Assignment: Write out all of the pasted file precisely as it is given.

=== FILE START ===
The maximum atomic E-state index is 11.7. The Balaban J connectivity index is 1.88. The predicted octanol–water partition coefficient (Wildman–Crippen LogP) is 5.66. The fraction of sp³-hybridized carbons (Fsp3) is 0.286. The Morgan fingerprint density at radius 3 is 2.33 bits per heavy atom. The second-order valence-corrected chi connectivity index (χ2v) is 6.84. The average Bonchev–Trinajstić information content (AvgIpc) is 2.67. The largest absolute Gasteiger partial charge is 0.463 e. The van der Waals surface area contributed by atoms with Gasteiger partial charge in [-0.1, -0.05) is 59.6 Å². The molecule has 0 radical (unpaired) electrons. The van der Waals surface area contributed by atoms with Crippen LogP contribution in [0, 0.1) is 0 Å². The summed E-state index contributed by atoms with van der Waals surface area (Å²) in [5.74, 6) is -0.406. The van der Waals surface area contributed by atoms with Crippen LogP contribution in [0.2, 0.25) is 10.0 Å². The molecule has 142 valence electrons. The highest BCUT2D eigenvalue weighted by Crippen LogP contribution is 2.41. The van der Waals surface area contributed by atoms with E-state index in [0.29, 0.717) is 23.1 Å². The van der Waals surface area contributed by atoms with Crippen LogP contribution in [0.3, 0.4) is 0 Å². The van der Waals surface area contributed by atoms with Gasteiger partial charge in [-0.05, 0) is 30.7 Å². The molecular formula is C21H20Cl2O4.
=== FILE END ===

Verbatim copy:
The maximum atomic E-state index is 11.7. The Balaban J connectivity index is 1.88. The predicted octanol–water partition coefficient (Wildman–Crippen LogP) is 5.66. The fraction of sp³-hybridized carbons (Fsp3) is 0.286. The Morgan fingerprint density at radius 3 is 2.33 bits per heavy atom. The second-order valence-corrected chi connectivity index (χ2v) is 6.84. The average Bonchev–Trinajstić information content (AvgIpc) is 2.67. The largest absolute Gasteiger partial charge is 0.463 e. The van der Waals surface area contributed by atoms with Gasteiger partial charge in [-0.1, -0.05) is 59.6 Å². The molecule has 0 radical (unpaired) electrons. The van der Waals surface area contributed by atoms with Crippen LogP contribution in [0, 0.1) is 0 Å². The summed E-state index contributed by atoms with van der Waals surface area (Å²) in [5.74, 6) is -0.406. The van der Waals surface area contributed by atoms with Crippen LogP contribution in [0.2, 0.25) is 10.0 Å². The molecule has 142 valence electrons. The highest BCUT2D eigenvalue weighted by Crippen LogP contribution is 2.41. The van der Waals surface area contributed by atoms with E-state index in [0.29, 0.717) is 23.1 Å². The van der Waals surface area contributed by atoms with Crippen LogP contribution in [0.3, 0.4) is 0 Å². The van der Waals surface area contributed by atoms with Gasteiger partial charge in [-0.05, 0) is 30.7 Å². The molecular formula is C21H20Cl2O4.